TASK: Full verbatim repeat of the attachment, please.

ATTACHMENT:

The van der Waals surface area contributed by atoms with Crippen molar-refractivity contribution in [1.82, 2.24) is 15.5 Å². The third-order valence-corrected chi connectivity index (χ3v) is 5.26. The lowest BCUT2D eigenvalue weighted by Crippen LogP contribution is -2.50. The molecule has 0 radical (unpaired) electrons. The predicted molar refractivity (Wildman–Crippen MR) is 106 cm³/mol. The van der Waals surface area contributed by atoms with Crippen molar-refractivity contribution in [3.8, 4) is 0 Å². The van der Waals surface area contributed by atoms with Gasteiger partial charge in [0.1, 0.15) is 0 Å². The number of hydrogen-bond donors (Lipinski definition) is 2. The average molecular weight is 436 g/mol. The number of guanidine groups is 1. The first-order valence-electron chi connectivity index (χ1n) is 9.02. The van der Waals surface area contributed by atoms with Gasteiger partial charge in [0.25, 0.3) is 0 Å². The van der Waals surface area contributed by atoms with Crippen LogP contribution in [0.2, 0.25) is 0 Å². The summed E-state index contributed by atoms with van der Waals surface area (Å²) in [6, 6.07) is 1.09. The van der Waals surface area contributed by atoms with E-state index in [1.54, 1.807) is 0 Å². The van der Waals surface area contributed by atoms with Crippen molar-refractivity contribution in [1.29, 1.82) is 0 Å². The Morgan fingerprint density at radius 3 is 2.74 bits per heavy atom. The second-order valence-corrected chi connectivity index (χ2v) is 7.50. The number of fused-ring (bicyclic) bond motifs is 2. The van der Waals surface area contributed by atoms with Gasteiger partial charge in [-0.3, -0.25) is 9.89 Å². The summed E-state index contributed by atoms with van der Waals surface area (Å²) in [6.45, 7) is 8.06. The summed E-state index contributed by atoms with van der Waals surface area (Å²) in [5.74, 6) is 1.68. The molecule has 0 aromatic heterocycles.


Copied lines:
The van der Waals surface area contributed by atoms with Crippen molar-refractivity contribution in [1.82, 2.24) is 15.5 Å². The third-order valence-corrected chi connectivity index (χ3v) is 5.26. The lowest BCUT2D eigenvalue weighted by Crippen LogP contribution is -2.50. The molecule has 0 radical (unpaired) electrons. The predicted molar refractivity (Wildman–Crippen MR) is 106 cm³/mol. The van der Waals surface area contributed by atoms with Crippen molar-refractivity contribution in [3.8, 4) is 0 Å². The van der Waals surface area contributed by atoms with Gasteiger partial charge in [0.1, 0.15) is 0 Å². The number of hydrogen-bond donors (Lipinski definition) is 2. The average molecular weight is 436 g/mol. The number of guanidine groups is 1. The first-order valence-electron chi connectivity index (χ1n) is 9.02. The van der Waals surface area contributed by atoms with Gasteiger partial charge in [0.25, 0.3) is 0 Å². The van der Waals surface area contributed by atoms with Crippen LogP contribution in [0.2, 0.25) is 0 Å². The summed E-state index contributed by atoms with van der Waals surface area (Å²) in [6, 6.07) is 1.09. The van der Waals surface area contributed by atoms with E-state index in [1.54, 1.807) is 0 Å². The van der Waals surface area contributed by atoms with Crippen molar-refractivity contribution in [1.29, 1.82) is 0 Å². The Morgan fingerprint density at radius 3 is 2.74 bits per heavy atom. The second-order valence-corrected chi connectivity index (χ2v) is 7.50. The number of fused-ring (bicyclic) bond motifs is 2. The van der Waals surface area contributed by atoms with Gasteiger partial charge in [-0.3, -0.25) is 9.89 Å². The summed E-state index contributed by atoms with van der Waals surface area (Å²) in [6.45, 7) is 8.06. The summed E-state index contributed by atoms with van der Waals surface area (Å²) in [5.74, 6) is 1.68. The molecule has 0 aromatic heterocycles.